Review: Record Hospital Fest at Holden Chapel

Daniel Striped Tiger, photo by Christopher Huang.

Dudes in sleeveless T-shirts who looked as if they’d been bathing in Taco Bell bathrooms for months rolled amps through the quiet, misty Harvard quad to Holden Chapel, where a stately portrait of a shiny-domed professor looked down on a mess of kids flailing around to screamo cadre the Saddest Landscape. The crowd took over on choruses, stealing the mic from the singer as he scrambled around on the ground trying to re-duct-tape the cable back into his guitar. It was Night Two of WHRB’s Record Hospital Fest.

15 MORE PHOTOS: Record Hospital Fest 2009

Tucked away in a dead end of Harvard Yard, Holden Chapel hasn’t actually hosted any chapel activities for decades. Ten years ago, it was refurbished with acoustic paneling and crisp blond woodwork and rechristened as the home of the school’s choral groups and glee clubs — not the likeliest spot for a gang of cutoff-jeaned punks with scuzz mullets to camp out for the day.

Saturday was the aggro night of the fest (Friday was all weirdo odds and ends with Life Partners, Black Clouds, and a reportedly wheelchair-bound Exusamwa), and styles ran from Minor Threat/Bane–style pummel (Dry Hump) to epic quest-metal/hardcore (Iron Hand). Pit lanes opened up like a game of Red Rover, and I retreated to the table that had the open bag of Sun Chips.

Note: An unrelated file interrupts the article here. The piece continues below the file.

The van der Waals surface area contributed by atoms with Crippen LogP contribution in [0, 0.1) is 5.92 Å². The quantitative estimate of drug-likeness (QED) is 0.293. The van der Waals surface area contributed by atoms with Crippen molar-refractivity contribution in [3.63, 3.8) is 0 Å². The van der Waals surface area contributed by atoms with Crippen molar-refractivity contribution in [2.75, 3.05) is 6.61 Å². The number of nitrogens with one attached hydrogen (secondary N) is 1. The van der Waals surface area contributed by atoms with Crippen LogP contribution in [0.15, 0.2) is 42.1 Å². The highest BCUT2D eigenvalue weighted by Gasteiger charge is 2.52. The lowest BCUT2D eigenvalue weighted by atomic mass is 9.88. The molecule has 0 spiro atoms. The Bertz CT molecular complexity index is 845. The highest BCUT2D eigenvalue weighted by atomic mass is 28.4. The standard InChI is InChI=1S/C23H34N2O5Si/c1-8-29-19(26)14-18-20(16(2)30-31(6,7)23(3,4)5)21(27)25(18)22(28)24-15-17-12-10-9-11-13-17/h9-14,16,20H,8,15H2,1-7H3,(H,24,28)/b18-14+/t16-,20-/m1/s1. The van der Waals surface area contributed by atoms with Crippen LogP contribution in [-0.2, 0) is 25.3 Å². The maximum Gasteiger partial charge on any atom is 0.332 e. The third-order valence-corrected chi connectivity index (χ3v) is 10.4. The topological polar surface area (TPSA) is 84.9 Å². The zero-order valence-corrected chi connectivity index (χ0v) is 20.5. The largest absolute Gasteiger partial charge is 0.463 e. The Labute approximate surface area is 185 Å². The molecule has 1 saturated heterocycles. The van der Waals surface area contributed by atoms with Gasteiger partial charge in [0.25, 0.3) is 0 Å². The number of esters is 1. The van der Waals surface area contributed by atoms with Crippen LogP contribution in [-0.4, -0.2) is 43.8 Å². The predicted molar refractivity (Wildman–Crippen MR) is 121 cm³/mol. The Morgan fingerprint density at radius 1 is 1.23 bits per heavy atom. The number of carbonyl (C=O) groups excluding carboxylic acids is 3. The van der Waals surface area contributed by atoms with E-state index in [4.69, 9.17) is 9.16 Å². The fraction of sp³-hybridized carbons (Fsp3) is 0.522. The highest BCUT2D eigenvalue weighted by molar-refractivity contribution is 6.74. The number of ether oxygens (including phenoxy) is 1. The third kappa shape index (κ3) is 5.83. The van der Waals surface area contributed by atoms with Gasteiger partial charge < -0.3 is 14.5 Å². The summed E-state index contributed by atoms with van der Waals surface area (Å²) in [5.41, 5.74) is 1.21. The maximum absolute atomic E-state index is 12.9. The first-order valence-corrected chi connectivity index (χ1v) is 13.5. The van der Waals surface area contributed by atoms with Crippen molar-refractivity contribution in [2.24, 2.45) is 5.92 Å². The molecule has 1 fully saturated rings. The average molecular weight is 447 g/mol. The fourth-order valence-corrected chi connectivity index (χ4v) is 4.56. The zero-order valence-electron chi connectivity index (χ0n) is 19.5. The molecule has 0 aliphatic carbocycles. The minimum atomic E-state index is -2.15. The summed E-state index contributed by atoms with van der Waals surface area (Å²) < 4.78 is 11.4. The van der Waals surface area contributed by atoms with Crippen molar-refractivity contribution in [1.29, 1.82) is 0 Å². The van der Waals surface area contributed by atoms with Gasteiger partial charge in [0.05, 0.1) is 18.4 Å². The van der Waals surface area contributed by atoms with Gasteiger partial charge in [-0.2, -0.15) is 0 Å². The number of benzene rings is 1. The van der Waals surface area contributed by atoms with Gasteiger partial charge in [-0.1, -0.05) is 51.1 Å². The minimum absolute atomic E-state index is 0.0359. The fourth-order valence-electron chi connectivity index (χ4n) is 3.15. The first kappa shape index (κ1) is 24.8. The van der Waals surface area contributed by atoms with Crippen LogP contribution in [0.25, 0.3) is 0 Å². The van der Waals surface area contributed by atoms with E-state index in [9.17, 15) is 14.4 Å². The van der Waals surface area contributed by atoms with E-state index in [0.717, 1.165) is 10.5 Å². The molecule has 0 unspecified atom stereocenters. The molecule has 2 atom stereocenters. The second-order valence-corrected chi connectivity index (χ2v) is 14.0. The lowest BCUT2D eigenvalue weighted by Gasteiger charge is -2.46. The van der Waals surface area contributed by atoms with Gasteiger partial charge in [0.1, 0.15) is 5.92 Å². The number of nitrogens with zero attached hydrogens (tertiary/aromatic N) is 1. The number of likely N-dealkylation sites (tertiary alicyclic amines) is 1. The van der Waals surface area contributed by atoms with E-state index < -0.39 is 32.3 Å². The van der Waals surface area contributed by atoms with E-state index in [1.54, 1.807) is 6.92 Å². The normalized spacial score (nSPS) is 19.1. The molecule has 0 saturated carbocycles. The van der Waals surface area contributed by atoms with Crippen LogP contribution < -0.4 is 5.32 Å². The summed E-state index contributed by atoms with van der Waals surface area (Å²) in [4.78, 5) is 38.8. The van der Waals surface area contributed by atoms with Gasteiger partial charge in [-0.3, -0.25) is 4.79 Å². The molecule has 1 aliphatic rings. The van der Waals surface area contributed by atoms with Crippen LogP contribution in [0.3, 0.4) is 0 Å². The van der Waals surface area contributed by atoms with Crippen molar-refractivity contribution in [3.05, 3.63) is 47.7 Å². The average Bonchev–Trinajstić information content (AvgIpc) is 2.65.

WHRB prez Christa Hartsock helmed the soundboard all night, and other station regulars roamed the audience. “I’d be helping more, but I’ve been too busy with this paper on the War of 1812 shaping the US national identity,” offered one. New Hampshire’s Redwing Blackbird, an acoustics-and-upright-bass group, made for a sort of intermission of gentle mountain ballads. Someone’s keys scraped the floor and a “Shhh!” came from the back room, busting up singer Eric Gagne and derailing the song. “That’s really the best shushing I've ever heard at a show,” he said.

I remembered that moment fondly during Providence noise-mongers the Body’s night-ending set, which could have drowned out a space-shuttle liftoff next door. The bass-and-drums duo brought out speaker cabinets the size of a Jeep. It was perhaps the most unholy activity ever housed at Holden; the professor stuck up on the wall, though, seemed far from impressed.

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